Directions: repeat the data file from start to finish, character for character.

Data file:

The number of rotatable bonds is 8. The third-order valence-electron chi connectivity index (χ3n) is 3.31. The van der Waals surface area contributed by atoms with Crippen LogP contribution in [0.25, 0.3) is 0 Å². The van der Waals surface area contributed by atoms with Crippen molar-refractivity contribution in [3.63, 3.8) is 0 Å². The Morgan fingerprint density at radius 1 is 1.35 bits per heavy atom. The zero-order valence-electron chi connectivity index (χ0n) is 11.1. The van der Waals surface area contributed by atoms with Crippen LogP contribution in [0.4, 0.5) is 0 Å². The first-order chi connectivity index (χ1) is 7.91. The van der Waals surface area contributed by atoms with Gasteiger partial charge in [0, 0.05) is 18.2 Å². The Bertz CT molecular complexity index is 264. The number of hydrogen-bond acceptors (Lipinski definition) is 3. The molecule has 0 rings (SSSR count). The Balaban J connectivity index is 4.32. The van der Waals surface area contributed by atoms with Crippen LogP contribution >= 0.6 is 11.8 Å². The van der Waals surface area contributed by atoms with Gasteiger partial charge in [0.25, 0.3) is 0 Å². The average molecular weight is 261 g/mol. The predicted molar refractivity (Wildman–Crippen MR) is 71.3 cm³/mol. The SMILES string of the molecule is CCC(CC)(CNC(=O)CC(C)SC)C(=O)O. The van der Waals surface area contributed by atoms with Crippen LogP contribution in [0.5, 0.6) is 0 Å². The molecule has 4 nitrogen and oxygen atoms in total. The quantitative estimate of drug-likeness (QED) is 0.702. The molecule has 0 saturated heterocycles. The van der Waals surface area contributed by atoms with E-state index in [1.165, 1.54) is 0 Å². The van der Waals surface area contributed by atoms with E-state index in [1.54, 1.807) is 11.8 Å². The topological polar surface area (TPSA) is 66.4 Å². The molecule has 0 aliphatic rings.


The number of rotatable bonds is 8. The third-order valence-electron chi connectivity index (χ3n) is 3.31. The van der Waals surface area contributed by atoms with Crippen LogP contribution in [0.25, 0.3) is 0 Å². The van der Waals surface area contributed by atoms with Crippen molar-refractivity contribution in [3.63, 3.8) is 0 Å². The Morgan fingerprint density at radius 1 is 1.35 bits per heavy atom. The zero-order valence-electron chi connectivity index (χ0n) is 11.1. The van der Waals surface area contributed by atoms with Crippen LogP contribution in [0.4, 0.5) is 0 Å². The first-order chi connectivity index (χ1) is 7.91. The van der Waals surface area contributed by atoms with Gasteiger partial charge in [0, 0.05) is 18.2 Å². The Bertz CT molecular complexity index is 264. The number of hydrogen-bond acceptors (Lipinski definition) is 3. The molecule has 0 rings (SSSR count). The Balaban J connectivity index is 4.32. The van der Waals surface area contributed by atoms with Crippen LogP contribution >= 0.6 is 11.8 Å². The van der Waals surface area contributed by atoms with Gasteiger partial charge in [0.25, 0.3) is 0 Å². The average molecular weight is 261 g/mol. The predicted molar refractivity (Wildman–Crippen MR) is 71.3 cm³/mol. The SMILES string of the molecule is CCC(CC)(CNC(=O)CC(C)SC)C(=O)O. The van der Waals surface area contributed by atoms with Crippen LogP contribution in [0.5, 0.6) is 0 Å². The molecule has 4 nitrogen and oxygen atoms in total. The quantitative estimate of drug-likeness (QED) is 0.702. The molecule has 0 saturated heterocycles. The van der Waals surface area contributed by atoms with E-state index in [1.165, 1.54) is 0 Å². The van der Waals surface area contributed by atoms with E-state index in [1.54, 1.807) is 11.8 Å². The topological polar surface area (TPSA) is 66.4 Å². The molecule has 0 aliphatic rings.